My horror-themed month continues with one of the best John Constantine, Hellblazer stories: Dangerous Habits. For this, we have to go back in time to 1991 when Garth Ennis became the regular writer of DC Comics’ horror title Hellblazer. This was in the days before the Vertigo imprint existed. (Alas, it is no more!) Hellblazer was “suggested for mature readers,” and was one of a group of “mature” titles being published at that time. These included Swamp Thing, Sandman, Animal Man, Doom Patrol, and Shade the Changing Man.
John Constantine has faced all manner of ghosts, demons, and even serial killers before. But this time it’s serious! Years of smoking 30 cigarettes a day has left John with terminal lung cancer. That’s right, he’s going to die, and there aren’t any magic spells he knows to make it go away. In fact, he’s even contemplating giving up and ending it all. Who would’ve thought it? “Conjob” Constantine not even trying to talk or trick his way out of something? Unbelievable! But hang on a minute. Perhaps there are a couple of possibilities still open to him. Now you think about it, if anyone can actually pull this off, it has to be John Constantine, right?
After reading this story again–for the fourth time in total, I think–I can honestly say that this is one of the best Constantine stories ever written. I say that as a bigger fan of Jamie Delano’s run on the title, which covered the first forty issues of Hellblazer. Garth Ennis took over the writing duties from issue #41 and continued until issue #83. I’m not going to go into details of the plot here. Instead, let me write about why I rate it so highly.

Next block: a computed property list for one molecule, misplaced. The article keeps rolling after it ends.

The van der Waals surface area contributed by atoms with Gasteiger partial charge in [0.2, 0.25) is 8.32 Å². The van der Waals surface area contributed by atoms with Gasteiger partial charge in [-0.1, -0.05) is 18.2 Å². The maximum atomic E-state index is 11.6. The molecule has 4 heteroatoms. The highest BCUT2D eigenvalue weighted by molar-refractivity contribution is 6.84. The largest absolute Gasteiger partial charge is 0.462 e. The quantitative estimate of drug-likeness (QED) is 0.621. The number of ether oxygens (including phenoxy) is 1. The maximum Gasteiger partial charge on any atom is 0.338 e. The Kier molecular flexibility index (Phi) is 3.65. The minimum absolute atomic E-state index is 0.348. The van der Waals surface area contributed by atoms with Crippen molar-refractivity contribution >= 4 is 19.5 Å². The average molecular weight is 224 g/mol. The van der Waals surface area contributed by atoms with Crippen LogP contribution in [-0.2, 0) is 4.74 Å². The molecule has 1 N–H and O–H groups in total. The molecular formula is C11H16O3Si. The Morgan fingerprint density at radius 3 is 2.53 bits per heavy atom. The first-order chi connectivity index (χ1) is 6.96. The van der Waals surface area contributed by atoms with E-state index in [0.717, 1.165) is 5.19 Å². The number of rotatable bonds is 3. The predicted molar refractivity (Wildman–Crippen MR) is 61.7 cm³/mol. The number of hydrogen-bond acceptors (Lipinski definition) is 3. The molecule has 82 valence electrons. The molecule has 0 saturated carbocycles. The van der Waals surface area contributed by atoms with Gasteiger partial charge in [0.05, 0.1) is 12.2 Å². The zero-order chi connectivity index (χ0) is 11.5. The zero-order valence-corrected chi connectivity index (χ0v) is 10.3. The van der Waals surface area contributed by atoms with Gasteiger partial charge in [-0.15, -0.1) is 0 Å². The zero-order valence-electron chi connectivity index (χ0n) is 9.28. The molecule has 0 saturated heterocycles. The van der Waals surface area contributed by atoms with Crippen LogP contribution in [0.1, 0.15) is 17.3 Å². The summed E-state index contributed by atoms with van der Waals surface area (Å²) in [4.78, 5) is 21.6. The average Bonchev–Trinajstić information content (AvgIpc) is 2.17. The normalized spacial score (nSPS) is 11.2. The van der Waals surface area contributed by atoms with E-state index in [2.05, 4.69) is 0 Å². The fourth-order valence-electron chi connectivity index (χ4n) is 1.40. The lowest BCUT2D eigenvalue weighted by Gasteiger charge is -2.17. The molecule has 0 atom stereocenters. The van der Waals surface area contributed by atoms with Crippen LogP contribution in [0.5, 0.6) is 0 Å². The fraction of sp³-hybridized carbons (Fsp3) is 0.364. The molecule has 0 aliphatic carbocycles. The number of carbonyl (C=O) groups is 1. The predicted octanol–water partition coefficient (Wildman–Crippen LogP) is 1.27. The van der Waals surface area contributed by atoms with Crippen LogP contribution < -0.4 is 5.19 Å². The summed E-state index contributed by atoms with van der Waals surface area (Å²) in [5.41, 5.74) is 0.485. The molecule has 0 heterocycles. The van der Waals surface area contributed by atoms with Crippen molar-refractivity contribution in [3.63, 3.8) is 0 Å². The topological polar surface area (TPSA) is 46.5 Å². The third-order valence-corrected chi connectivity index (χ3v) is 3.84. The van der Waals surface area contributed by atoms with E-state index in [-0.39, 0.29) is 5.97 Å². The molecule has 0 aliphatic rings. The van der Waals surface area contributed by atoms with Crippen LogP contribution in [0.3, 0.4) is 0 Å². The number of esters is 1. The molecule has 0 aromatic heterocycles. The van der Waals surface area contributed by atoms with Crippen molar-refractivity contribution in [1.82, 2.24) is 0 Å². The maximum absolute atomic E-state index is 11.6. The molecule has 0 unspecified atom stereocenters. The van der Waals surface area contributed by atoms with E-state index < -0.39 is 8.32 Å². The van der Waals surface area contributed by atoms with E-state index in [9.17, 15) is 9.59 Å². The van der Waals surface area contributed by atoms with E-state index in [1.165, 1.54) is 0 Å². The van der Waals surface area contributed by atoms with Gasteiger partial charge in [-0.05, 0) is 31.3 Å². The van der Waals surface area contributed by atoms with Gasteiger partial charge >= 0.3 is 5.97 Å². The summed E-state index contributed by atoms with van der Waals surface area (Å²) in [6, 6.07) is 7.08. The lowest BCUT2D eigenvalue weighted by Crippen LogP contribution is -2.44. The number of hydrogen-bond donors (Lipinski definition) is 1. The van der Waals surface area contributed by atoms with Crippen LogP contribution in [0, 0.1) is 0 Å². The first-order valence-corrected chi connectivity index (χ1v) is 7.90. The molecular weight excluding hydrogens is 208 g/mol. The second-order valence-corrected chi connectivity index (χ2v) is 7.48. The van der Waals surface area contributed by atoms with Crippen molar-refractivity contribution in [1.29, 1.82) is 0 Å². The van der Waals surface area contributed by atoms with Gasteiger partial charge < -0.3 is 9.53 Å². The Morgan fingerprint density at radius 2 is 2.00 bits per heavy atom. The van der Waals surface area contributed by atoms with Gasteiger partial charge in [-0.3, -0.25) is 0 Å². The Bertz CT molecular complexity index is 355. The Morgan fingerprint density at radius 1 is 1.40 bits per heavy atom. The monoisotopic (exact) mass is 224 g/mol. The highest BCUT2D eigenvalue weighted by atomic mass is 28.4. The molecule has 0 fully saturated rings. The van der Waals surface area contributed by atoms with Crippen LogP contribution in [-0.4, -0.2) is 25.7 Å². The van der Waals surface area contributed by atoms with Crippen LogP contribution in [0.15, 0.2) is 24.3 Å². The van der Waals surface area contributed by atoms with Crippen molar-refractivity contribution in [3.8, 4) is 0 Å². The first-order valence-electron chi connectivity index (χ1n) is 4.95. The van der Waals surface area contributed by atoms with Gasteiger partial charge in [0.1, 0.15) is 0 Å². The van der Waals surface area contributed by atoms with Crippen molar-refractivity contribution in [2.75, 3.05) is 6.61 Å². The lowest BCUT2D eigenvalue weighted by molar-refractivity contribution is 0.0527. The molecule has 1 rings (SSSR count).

Garth Ennis writes a very human John Constantine. By giving John terminal lung cancer, he provides a slap of horrific reality to the laughing magician’s world, reminding readers that some horrors are very real. Ennis then takes John on a fascinating character arc as he first reacts to, and then attempts to fight the deadly cards he’s been dealt. I’m glad to say that Constantine manages to keep his sarcastic sense of humour, as well as his cunning, because he will need all his engines firing if he is to beat this particular enemy.
As readers who are familiar with Garth Ennis’s The Boys will know, the Northern Irish writer is not the biggest fan of superheroes. He’s spoken before in interviews of his disregard for the typical caped and masked super-humans that make up so many comic book series. In Dangerous Habits, there are no superheroes. There’s just a man with a damaged past and a few tricks up his sleeve, doing all he can to stay alive. At one point in the story, John asks his new friend Matt if he wouldn’t try everything to beat the disease. Matt, bedridden in hospital with his own cancer, replies “‘Course I’d bloody try everything, son! Who wouldn’t?”
This one is highly recommended for fans of the character or a well-crafted horror story!
For those interested in the story, there is a really good video on YouTube by the talented ComicPOP team. *Spoiler warning* The video tells the story in detail. Here is the link to it.
Thanks for reading!